3. The Michigan Assistive Technology Loan Program, through United Cerebral Palsy of Michigan offers loans (possibily  at a lower rate than you can get through a bank,) to qualified applicants specifically for the purchase of assistive technology.  This link above will provide you with more information (the application is available online.)  You can also contact Brenda Henige, the Program Manager at 1-800-828-2714.
  4. The Ralph Braun Foundation operates on funding cycles.  The typical cycle will be open for one month and the application process must be completed online.  Awarded applicants will receive up to 25% of the cost of the actual mobility transportation equipment with a cap of $5,000.  This program is directed to people who have accumulated most of the money needed to fund the project and just need some help to bridge the gap in achieving their goal.  If the selected equipment is a wheelchair accessible vehicle, the grant would cover up to 25% of the cost of the vehicle conversion or wheelchair lift.  Funds may not be applied toward the purchase of the actual vehicle.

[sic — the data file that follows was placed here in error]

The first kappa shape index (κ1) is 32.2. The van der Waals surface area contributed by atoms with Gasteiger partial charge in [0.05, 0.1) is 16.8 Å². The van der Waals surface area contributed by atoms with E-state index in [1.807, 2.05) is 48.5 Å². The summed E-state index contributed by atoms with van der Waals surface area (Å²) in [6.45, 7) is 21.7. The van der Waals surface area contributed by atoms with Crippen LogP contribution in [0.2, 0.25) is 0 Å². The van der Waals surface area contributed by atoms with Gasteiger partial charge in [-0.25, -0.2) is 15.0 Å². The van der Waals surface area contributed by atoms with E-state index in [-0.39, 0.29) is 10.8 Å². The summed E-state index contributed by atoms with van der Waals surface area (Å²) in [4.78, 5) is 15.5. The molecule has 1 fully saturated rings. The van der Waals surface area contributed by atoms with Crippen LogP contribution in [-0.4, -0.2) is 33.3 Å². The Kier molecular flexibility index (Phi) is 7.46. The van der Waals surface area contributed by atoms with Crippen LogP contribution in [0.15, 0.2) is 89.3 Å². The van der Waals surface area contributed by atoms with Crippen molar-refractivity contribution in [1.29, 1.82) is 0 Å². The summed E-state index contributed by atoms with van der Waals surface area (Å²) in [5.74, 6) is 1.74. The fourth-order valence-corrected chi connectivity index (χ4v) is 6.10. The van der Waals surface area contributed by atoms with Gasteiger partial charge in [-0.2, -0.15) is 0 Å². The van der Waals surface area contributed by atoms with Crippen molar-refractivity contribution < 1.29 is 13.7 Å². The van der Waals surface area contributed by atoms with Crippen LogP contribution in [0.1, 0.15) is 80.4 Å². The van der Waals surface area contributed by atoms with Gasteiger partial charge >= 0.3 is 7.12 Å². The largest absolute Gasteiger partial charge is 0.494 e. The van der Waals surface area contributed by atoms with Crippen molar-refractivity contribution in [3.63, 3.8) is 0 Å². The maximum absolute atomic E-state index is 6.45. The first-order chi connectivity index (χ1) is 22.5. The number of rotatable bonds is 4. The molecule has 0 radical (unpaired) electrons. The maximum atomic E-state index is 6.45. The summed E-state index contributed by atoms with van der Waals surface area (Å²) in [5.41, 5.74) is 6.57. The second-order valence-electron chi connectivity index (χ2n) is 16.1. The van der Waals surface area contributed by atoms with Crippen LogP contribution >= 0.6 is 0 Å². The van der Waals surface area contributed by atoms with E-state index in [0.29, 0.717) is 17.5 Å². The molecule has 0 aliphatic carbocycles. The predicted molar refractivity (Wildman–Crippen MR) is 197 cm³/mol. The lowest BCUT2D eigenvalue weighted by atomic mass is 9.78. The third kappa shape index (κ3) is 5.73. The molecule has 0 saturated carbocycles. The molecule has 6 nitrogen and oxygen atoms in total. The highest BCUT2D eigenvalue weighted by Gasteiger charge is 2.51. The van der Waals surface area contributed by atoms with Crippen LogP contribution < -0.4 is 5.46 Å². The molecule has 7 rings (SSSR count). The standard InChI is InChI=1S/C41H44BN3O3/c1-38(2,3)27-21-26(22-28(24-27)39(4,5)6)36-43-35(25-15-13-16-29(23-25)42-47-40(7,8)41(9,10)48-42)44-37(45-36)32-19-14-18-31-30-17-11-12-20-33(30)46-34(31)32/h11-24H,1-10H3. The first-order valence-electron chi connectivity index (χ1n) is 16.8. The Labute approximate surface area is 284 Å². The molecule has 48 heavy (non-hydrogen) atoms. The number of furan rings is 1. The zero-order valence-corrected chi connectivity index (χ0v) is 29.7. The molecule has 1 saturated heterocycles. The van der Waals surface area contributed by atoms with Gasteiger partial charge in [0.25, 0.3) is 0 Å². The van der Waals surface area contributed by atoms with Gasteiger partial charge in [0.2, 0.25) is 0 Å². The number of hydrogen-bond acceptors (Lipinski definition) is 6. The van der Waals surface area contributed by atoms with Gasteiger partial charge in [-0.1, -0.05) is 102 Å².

5. There may be some funding resources locally in your community. Your local Center for Independent Living (Disability Network) is the best resource for learning about local funding resources.
  6.  ATXChange has free online classified ads site for used assistive technology, including accessible vehicles, and equipment that could be added to a vehicle.  If you can’t find what you are looking for, you can post it as an item wanted and receive an email message telling you if and when someone posts the item.